e-News Report   Week of May 14, 2015
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Northwest VT News

Trinity College reunion

SOUTH BURLINGTON—The Trinity College of Vermont Association of Alumni and Friends will have an alumni luncheon and annual meeting on June 6 from 11 a.m.-3 p.m. at The Eagles Club, 1233 Shelburne Road, South Burlington. Classes ending in “05” will be celebrated, and there will be a basket raffle with proceeds benefitting Hearth Keepers and the scholarship fund. The cost for the luncheon is $35; choices are prime rib, balsamic chicken, salmon or vegetarian. Please RSVP by May 22 to TCVTAAF, P.O. Box 5186, Essex Junction, VT 05453.

Barn and bake sale with luncheon

SOUTH HERO—St. Rose of Lima Church will have its annual barn and bake sale with luncheon on May 23 from 8 a.m.-4 p.m. The barn sale will continue on May 24 from 9 a.m.-2 p.m. For more information, call Bette Grennon at 372-4092.

Rice book sale

SOUTH BURLINGTON—Do you have a student attending Rice Memorial High School next year? The books your students will need for summer and school-year reading for 2015-2016 will be available for purchase on Friday, May 29, and Saturday, May 30, on the second floor of the Barnes and Noble store in South Burlington.

Copies of the Rice 2015-2016 book list will be available.

All purchases made in the store will benefit the school library if you mention Rice at checkout.

You also can order online from May 29 through June 4 at

News Round-Up

Pope: Love of sports doesn’t mean ‘timeout’ from church, friends, poor

VATICAN CITY (CNS)—Never let practice and competition get in the way of going to Mass, studying for school, being with friends and helping the poor, Pope Francis told an Italian sports association. And never let Italy’s infatuation with soccer — like in the pope’s native Argentina — crowd out all the other sports, which are just as important for teaching kids the benefits of teamwork and sacrifice, he said May 7. In the Vatican’s Paul VI audience hall, the pope met with athletes, coaches, sports fans and team owners that belong to the Lazio Sports Society, which was established in 1900 by young people who wanted an organization that was open to everyone and upheld sports’ ethical and moral values. Back then, organized sports were geared toward those who had natural athletic talent, the pope said, but the group’s founders wanted people of all abilities and backgrounds to be able to take part. “I encourage you to continue to be welcoming, to value diverse talents” and offer a way for people to experience friendship and harmony “without discrimination.” The pope read out a saying by the 4th-century philosopher Sallustius, in Latin, and jokingly remarked how “interesting it would be to ask one of your kids for the translation.”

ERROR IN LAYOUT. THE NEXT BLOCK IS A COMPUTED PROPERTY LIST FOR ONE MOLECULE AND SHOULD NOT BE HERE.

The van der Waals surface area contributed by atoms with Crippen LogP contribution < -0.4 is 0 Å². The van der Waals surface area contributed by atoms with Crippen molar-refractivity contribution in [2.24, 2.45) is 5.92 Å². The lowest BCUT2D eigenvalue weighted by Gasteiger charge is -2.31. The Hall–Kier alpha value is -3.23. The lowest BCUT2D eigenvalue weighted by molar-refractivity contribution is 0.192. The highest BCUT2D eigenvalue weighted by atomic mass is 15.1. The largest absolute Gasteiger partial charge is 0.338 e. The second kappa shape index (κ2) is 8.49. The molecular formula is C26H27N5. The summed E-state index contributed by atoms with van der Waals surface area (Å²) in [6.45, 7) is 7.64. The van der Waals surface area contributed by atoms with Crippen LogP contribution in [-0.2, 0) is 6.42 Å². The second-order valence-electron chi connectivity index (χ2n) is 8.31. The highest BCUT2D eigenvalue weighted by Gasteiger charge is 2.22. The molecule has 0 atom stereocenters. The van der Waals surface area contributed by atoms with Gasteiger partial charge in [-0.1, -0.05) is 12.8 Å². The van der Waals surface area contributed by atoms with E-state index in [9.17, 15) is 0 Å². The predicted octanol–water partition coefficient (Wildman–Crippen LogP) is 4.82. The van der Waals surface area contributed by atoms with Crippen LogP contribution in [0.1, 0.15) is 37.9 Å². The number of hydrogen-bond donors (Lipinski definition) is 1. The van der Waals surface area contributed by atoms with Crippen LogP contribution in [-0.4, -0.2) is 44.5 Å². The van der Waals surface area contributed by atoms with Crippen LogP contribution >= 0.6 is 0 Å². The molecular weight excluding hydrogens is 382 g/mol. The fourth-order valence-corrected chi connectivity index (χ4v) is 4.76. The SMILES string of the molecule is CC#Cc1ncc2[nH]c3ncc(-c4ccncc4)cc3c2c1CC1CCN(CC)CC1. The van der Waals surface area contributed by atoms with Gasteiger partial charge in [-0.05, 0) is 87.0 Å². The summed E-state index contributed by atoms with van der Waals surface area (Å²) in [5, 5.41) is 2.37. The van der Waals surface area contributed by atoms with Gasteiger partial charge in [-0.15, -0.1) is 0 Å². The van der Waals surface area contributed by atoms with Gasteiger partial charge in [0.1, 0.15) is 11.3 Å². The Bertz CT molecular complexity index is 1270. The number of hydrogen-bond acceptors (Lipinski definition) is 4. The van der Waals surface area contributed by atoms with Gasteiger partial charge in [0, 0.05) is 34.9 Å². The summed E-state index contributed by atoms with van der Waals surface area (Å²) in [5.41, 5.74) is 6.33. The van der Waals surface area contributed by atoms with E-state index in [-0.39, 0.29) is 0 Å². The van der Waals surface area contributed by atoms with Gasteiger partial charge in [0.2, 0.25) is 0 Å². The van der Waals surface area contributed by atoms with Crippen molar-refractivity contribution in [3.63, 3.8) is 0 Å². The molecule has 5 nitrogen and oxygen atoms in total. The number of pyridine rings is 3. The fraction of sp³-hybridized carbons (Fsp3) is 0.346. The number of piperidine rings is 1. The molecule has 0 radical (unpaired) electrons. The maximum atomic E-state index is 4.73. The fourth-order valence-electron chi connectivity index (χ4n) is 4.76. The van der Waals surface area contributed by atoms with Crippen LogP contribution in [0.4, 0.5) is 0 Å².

Papal push: Caritas leader sees ‘Francis effect’ at work on the ground

VATICAN CITY (CNS)—Catholic charities around the world have no doubt about the reality of a “Francis effect” on their work. Because of the ongoing global economic crisis, most